If there was ever one thing all of us in the boxing “media” agreed upon, it was that we ALL wanted the sport we love back on free network TV. It was a must– said everyone– if we’re ever to grow out of the niche sport category.
Now, our dreams are reality– and some of us are bitching?
Excuse me if I flash my WTF face at the dusty, grungy laptop screen.
I know, I know…It’s because Al Haymon’s at the helm of this expansion and Haymon’s like all Skeletor-evil. This devious scoundrel is willing to spend a $200 million war chest of investor money and dedicate years of his time to building a product that is inherently inferior so he can kill boxing because, well, he’s evil.
The thing is, though, who else was ever going to get us to the promised land of network TV?
Arum and De la Hoya, whenever they get beyond the guaranteed money shoveled into their pockets by premium cable, fail miserably at putting together a show even worthy of third-tier cable TV. Main Events had their foot in the network door, but blew it because mildly entertaining scraps between Bulgarian boat people will only take you so far in your quest for crossover appeal. Were Shaw or Goossen or King trying to bring in new fans?
The thing is– Nobody in charge of promoting boxing has actually been promoting.
Sure, they’d make token efforts to create a buzz among fans for certain fighters or events. But has any one of them ever even tried to attract new fans to the sport? Think about it. These guys are piss-poor promoters when it comes to the primary objective of actual promotion. I doubt any of them would even be able to hold a gig as a nightclub promoter with their myopic view of the business and quick-cash mentality.
Then came Al Haymon.
Yes, Al Haymon has LOTS of baggage and has done some shady stuff. “He violates the Muhammad Ali Act!” the critics cry, as if Arum, De la Hoya, and just about everyone else with some degree of power in the sport hasn’t. Sorry to harsh your buzz, do-gooders, but the Ali Act is about as respected in the industry as a “No Sexo” sign in a Tijuana rub & tug massage parlor.
Don’t get me wrong, I’m not advocating a hands-off policy toward all things Haymon. It’s fair game to doubt the feasibility of Haymon’s Premier Boxing Champions (PBC) project and to question what the future may hold for an old sport being rattled to its core by a new business model. And, of course, it’s more than reasonable to criticize the quality of the product, itself.
What’s unfair, though, is the partisan angst and vitriol on display from some media people and fans since day one. By the close of round one of Broner-Molina last Saturday night, you could already feel the negativity…”This is going to save boxing?” Social media was littered with so-called supporters of the sport just itching to say snarky things and bring the “uppity” boxing project back down to Earth.
I get a feeling that a lot of these guys trying to rip apart the PBC project before it really even starts are the guys who want to keep boxing a small, cool private club where they can “slum” after their office jobs.
Or they are flat-out shills for the old guard, just looking to protect their meal tickets.
Haymon doesn’t deal with the media and his company has been aloof with the boxing media throughout this new project. There is no “one hand washes the other” mentality over at Haymon Boxing and you can forget about paid Caribbean sightseeing junkets for “select” media members or airfare “deals” to cover fights in faraway places.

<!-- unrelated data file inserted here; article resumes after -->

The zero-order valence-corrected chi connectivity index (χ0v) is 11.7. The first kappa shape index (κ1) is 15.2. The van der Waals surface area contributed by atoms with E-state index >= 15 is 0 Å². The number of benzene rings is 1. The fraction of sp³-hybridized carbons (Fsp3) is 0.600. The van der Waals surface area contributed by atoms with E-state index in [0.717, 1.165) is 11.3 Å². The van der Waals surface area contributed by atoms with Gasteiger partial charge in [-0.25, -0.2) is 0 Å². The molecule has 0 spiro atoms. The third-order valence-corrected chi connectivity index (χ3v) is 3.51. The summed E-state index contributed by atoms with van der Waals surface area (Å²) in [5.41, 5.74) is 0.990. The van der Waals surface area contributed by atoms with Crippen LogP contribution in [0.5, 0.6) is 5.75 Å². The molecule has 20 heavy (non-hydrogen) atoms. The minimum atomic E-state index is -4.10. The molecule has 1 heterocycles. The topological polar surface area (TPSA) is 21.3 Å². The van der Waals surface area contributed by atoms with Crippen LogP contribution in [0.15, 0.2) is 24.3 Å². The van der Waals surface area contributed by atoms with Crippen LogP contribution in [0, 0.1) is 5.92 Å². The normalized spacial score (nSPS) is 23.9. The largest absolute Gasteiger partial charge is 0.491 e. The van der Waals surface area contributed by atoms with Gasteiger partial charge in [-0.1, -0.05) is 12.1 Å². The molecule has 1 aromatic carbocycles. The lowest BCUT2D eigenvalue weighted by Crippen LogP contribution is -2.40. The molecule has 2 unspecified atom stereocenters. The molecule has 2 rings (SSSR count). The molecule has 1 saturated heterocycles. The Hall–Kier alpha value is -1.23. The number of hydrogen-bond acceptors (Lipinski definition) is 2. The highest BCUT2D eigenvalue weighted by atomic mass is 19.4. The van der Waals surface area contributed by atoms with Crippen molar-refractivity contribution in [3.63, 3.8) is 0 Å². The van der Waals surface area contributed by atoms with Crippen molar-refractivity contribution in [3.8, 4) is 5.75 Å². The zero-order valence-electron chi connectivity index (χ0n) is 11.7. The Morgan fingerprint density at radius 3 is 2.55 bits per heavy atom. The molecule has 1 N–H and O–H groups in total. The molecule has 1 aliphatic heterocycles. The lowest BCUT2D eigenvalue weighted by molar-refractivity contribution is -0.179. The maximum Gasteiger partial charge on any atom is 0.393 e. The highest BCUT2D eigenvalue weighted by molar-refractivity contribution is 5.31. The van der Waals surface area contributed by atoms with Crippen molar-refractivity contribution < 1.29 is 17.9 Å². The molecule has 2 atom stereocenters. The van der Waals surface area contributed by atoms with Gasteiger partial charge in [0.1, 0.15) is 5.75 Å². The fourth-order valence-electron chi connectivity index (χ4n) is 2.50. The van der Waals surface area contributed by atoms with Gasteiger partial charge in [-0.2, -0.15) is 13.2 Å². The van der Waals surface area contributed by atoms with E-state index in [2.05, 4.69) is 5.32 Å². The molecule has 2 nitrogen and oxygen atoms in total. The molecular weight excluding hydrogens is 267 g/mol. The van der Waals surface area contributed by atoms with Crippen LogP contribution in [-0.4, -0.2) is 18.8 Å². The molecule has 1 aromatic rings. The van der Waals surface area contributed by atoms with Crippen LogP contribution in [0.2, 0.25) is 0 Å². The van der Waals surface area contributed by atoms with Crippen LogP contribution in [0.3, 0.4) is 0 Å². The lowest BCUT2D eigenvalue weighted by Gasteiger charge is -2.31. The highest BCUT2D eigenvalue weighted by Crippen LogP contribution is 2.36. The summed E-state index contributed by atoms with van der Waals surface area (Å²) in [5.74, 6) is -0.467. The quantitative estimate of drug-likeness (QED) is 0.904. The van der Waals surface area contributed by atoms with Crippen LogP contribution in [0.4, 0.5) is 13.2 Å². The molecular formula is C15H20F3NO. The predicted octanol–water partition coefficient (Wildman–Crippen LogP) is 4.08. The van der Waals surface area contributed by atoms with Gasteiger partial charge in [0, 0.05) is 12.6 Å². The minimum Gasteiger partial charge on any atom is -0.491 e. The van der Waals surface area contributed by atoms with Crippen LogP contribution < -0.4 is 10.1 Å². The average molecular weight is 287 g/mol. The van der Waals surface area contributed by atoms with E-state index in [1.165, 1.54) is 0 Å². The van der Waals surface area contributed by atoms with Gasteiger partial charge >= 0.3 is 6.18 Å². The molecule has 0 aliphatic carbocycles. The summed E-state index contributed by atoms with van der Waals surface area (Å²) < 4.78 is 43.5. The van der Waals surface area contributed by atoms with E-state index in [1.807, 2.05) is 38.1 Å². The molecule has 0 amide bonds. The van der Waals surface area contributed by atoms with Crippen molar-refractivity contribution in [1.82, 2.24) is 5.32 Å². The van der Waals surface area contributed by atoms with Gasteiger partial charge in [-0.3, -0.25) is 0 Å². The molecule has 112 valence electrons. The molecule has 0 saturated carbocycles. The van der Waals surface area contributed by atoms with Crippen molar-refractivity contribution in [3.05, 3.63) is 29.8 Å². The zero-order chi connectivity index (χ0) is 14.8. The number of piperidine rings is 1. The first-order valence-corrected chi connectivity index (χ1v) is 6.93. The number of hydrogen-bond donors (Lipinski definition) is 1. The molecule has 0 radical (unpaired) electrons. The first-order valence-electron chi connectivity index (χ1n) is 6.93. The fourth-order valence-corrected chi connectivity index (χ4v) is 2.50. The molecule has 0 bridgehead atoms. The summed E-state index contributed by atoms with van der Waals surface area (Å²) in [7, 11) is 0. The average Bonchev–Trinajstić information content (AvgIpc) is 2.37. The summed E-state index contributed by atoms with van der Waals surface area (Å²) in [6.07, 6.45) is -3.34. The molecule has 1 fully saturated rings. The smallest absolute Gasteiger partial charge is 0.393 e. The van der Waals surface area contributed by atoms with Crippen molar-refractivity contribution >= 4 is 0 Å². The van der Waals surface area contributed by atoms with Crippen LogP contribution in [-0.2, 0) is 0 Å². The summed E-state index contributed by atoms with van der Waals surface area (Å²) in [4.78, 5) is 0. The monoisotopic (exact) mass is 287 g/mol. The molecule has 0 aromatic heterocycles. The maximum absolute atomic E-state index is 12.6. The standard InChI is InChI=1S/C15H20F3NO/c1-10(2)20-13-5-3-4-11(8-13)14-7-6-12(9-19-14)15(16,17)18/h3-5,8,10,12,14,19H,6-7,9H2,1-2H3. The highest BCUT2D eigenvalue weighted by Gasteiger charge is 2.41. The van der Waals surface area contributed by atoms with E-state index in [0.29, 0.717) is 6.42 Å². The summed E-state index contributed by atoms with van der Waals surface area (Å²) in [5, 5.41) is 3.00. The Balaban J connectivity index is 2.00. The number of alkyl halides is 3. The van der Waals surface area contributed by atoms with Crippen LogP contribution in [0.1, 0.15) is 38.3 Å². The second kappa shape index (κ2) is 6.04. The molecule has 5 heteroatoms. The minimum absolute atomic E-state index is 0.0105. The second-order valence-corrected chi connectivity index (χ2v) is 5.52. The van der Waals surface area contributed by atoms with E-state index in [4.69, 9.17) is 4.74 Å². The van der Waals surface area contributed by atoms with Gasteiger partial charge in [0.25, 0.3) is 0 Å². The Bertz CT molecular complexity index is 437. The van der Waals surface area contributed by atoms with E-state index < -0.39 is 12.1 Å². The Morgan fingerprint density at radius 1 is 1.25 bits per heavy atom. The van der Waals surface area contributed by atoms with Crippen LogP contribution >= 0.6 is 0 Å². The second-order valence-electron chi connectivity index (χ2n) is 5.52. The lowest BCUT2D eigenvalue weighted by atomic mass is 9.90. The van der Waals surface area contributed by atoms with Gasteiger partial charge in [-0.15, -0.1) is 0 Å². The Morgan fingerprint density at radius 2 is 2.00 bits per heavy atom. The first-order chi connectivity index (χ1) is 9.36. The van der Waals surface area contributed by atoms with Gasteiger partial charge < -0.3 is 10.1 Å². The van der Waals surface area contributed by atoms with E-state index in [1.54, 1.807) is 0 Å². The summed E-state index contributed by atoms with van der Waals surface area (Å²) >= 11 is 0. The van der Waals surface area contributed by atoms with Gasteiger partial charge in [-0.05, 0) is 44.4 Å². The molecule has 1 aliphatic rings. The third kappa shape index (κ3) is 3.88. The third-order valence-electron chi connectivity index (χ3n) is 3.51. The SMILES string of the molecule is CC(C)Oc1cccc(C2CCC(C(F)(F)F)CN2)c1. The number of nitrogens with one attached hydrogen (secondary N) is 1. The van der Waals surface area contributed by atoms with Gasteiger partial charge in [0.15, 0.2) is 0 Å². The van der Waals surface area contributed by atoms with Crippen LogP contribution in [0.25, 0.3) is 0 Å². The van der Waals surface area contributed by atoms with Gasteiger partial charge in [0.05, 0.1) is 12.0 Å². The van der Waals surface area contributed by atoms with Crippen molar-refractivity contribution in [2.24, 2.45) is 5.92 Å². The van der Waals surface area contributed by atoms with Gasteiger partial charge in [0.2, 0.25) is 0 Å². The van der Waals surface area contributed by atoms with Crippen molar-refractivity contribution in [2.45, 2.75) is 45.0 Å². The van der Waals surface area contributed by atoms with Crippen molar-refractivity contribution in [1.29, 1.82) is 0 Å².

Boo to Haymon for taking away the swag and the paid holidays where wretched media slobs can rub elbows with other wretched media slobs. You can’t even get a plate of free brownies at the press conference these days because you’re probably not invited. A lot of this could be due to the utterly brutal treatment Haymon has received from the media in the past as an adviser/manager committing the unspeakable sin of putting more money and power into the hands of the fighters at the expense of the old boy’s club.
It makes absolute sense that Haymon would want to distance himself from the cronies, shills, and panhandlers that make up the bulk of the boxing media. I follow the same philosophy when it comes to most of my “colleagues.”
Whatever the reason for the negativity, though, there was plenty of it over the weekend among those who regularly profess their great love for the sport.
Maybe you don’t like some of the changes made to the old way of doing things. Personally, I didn’t like the bare bones ring walks or some of the production aspects of the broadcast. I also had issues with the performances of Adrien Broner and John Molina in the TV opener (Read more HERE). Business-wise, there are also some question marks that pop up when assessing the long-term viability of the PBC product.
But, love or hate Haymon, there was nobody– not a single soul– in boxing’s existing power structure willing to invest into the sport’s growth. The alternative to a Haymon world is one where the boxing fan base in the U.S. continues to shrink and the entire sport remains dependent on the whims of two premium cable companies.
As someone making a living from the sport and one interested in real change, I hope we get a massive wave of new fans from PBC and, with them, an influx of fresh voices and new ideas. The key to all boxing reform is in bringing more legit money into the sport. I will criticize Haymon and crew when necessary, but how could you NOT support the idea of trying to get boxing back to the mainstream? This is what we ALL said we wanted…Now, it’s here…
You can email Paul at firstname.lastname@example.org or listen to his weekly Boxing News/Zombie Preparedness podcast, “Left Hook to the Brain.” Oh yeah, and buy his book: Notes from the Boxing Underground! Paul is a full member of the Burger King Kids’ Club, a born iconoclast, and an ordained minister in the Universal Life Church.